What to Eat in Germany
Germany has a lot of great dishes. These are some of my favourites “Must try” whenever you are in Germany. What should you eat in Germany? What are the most typical and traditional German dishes? Here is the list of the Best German Food & Cuisine that you should try before you die. You cannot leave Germany without eating these foods!
Written by Vera Lekutanaj, Designer from the city of Freiburg, Germany
19 Best Top Foods You Must Try in Germany
Sauerbraten mit Kartoffelklöße (Roast Beef Stew with Potato Dumplings)
The German pot roast is a deep and delicious hearty stew of tender beef, marinated in tenderising vinegar and various spices. This stew is traditionally served with red cabbage and potato dumplings (Kartoffelklöße) or boiled potatoes. It usually involves days of marinating beef in a wine vinegar mixture over several days. It’s often the main star in restaurants’ menus.
Rinderroulade (Beef Roll)
Thin beef slices are rolled around bacon, onions, pickles, and mustard, and then roasted with red wine to produce a dark rich flavour. The gravy is an absolute requirement to round off the dish and is usually poured over the meat.
Bratwurst (Grilled Sausage)
One of the most popular street foods in Germany is the Bratwurst. These are a type of fresh sausage, typically made with pork and veal, and seasoned with ginger, nutmeg, coriander. It is served grilled with a slightly crispy skin and loaded up with mustard and ketchup. You can also have it with sauerkraut and mustard, or simply in a bread roll.
Knockwurst (Boiled Sausage)
Made from finely ground beef and pork. The pinkish colour comes from a light smoking after the first boiling and the special casing gives the Knockwurst that “snap” when you bite into it.
Currywurst (Sausage with Curry Sauce)
Currywurst is usually made of a pork sausage with a sauce made from ketchup and curry powder.
Weisswurst (Bacon Sausage)
Weisswurst is a traditional Bavarian sausage made from minced veal and pork back bacon. They are served with a pretzel and sweet mustard and a good beer.
The schweinshaxe is a roast pork knuckle typical of German gastronomy and especially popular in Bavaria. Precooked and then roasted until the skin is crunchy and served with mustard, horseradish and pickled chilli pepper.
Maultaschen is a stuffed pasta specialty, sometimes accompanied by broth, typical of the Swabian region. There are several legends about the origin of this German dish. One of them says that a Cistercian monastery called Monastery of Maulbronn (from here may come Maultasche) hid the meat between layers of pasta during the Lenten season, giving rise to the dish (pockets of Maul). The monks called this dish the colloquial form of Herrgottsbscheißerle (deception to God).
Klöße or Knödel
Knödel is a delicious ball made out of anything. There are different types of Knödel and what they have in common is that they are cooked in water with salt and that they have a rounded shape. Kartoffelklöße or Kartoffelknödel (made of potatoes), Semmelknödel (from bread), Leberknödel (made from meat)...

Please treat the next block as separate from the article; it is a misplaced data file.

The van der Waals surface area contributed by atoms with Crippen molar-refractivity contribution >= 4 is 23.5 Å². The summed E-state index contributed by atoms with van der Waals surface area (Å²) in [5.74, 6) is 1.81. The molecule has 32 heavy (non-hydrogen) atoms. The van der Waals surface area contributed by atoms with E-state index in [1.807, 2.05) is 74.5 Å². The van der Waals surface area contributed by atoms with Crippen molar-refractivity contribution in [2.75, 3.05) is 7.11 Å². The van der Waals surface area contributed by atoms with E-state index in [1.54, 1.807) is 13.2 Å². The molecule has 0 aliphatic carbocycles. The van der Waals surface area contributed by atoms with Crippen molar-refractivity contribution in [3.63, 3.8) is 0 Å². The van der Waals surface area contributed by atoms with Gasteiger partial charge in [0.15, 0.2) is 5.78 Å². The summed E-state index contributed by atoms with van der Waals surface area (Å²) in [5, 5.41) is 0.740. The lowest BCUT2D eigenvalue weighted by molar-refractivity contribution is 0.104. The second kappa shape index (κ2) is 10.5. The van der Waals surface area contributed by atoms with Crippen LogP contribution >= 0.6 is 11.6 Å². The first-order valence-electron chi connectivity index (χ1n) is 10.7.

Bretzel / Pretzel
German pretzels or Brezeln are usually sold lightly salted or with sesame seeds on them. I love to eat them with butter.
Sauerkraut (Fermented Cabbage)
Sauerkraut is fermented sour cabbage. It has a distinctive sour flavour. It’s served alongside many meat dishes.
It is a dish composed mainly of boiled potatoes accompanied by different ingredients. Everyone has his own style, you can add mayonaise, vinagear, pickled gherkin in strips, apples, pieces of egg, onion... Anyways, it will be delicious :P
Spätzle (Egg Noodles)
Spätzle are handmade noodles with flour, eggs, salt and a drizzle of fizzy water to fluff up the dough. They are served with a large amount of melted cheese, as a side dish to meaty dishes or as a main dish.
Pilsner is the most popular beer in Germany. It is a pale lager, with most towns brewing their own version. There are many other varieties of beer including Dusseldorf’s hoppy altbier; the sweet, high alcohol content Maibock and the Malty Marzen. Of all the regions in Germany, Bavaria is the most well-known for the variety of beer due to the various kinds of hops grown in this verdant region. Bavarian beer includes the distinctive cloudy beer called Hefeweizen, or Wheat beer.
Kartoffelpuffer (Potato Pancake)
Kartoffelpuffer is a fried potato pancake. Grated potatoes are mixed with parsley, eggs, onions into a flat circular shape and then deep fried to form a pancake. They are usually served with applesauce.
Kaiserschmarren is a sort of traditional German pancake that is made from a sweet batter and then cooked in butter. Traditionally the Kaiserschmarren is then split with two forks into pieces when fried and sprinkled with powdered sugar. The pancakes are also called the “Emperor’s Pancake” as Kaiser Franz Josef was a big fan of these pancakes.
Schwarzwälderkirschtorte (Black Forest Cake)
The Black Forest cake is chock full of cherries, chocolate, liquor and whipped cream.
Lebkuchen (Gingerbread Cookies)
A true German Christmas favourite. These are a version of gingerbread cookies and they are sometimes covered with a dark chocolate coating, nuts or powdered sugar.
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